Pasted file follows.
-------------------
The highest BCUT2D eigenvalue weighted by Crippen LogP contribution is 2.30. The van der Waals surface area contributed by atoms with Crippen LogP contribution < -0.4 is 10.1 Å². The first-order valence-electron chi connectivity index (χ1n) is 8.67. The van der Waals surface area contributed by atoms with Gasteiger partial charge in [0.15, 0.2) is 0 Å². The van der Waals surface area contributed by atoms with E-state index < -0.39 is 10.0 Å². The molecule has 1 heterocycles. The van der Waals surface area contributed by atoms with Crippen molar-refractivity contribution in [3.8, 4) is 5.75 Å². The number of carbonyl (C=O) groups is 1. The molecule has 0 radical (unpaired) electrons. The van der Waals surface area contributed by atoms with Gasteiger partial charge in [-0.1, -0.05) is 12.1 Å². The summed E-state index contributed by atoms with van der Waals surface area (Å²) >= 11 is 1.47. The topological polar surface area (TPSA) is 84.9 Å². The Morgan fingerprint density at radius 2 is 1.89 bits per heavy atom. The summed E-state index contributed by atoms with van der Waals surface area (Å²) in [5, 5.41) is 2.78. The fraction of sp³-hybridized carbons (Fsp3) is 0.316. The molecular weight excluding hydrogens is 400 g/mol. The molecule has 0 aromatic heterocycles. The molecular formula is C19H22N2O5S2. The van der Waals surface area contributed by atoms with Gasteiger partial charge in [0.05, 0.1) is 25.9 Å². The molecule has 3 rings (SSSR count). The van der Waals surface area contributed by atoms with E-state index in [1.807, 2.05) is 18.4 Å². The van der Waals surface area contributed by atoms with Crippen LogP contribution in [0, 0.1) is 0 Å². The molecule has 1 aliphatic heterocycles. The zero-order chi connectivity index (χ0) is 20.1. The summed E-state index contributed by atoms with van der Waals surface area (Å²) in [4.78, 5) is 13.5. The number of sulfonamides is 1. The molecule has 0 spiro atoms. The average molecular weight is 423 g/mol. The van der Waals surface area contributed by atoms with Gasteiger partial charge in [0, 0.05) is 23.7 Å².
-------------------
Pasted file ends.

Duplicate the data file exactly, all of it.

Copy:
The highest BCUT2D eigenvalue weighted by Crippen LogP contribution is 2.30. The van der Waals surface area contributed by atoms with Crippen LogP contribution < -0.4 is 10.1 Å². The first-order valence-electron chi connectivity index (χ1n) is 8.67. The van der Waals surface area contributed by atoms with Gasteiger partial charge in [0.15, 0.2) is 0 Å². The van der Waals surface area contributed by atoms with E-state index < -0.39 is 10.0 Å². The molecule has 1 heterocycles. The van der Waals surface area contributed by atoms with Crippen molar-refractivity contribution in [3.8, 4) is 5.75 Å². The number of carbonyl (C=O) groups is 1. The molecule has 0 radical (unpaired) electrons. The van der Waals surface area contributed by atoms with Gasteiger partial charge in [-0.1, -0.05) is 12.1 Å². The summed E-state index contributed by atoms with van der Waals surface area (Å²) >= 11 is 1.47. The topological polar surface area (TPSA) is 84.9 Å². The Morgan fingerprint density at radius 2 is 1.89 bits per heavy atom. The summed E-state index contributed by atoms with van der Waals surface area (Å²) in [5, 5.41) is 2.78. The fraction of sp³-hybridized carbons (Fsp3) is 0.316. The molecular weight excluding hydrogens is 400 g/mol. The molecule has 0 aromatic heterocycles. The molecular formula is C19H22N2O5S2. The van der Waals surface area contributed by atoms with Gasteiger partial charge in [0.05, 0.1) is 25.9 Å². The molecule has 3 rings (SSSR count). The van der Waals surface area contributed by atoms with E-state index in [1.807, 2.05) is 18.4 Å². The van der Waals surface area contributed by atoms with Crippen LogP contribution in [0, 0.1) is 0 Å². The molecule has 1 aliphatic heterocycles. The zero-order chi connectivity index (χ0) is 20.1. The summed E-state index contributed by atoms with van der Waals surface area (Å²) in [4.78, 5) is 13.5. The number of sulfonamides is 1. The molecule has 0 spiro atoms. The average molecular weight is 423 g/mol. The van der Waals surface area contributed by atoms with Gasteiger partial charge in [0, 0.05) is 23.7 Å².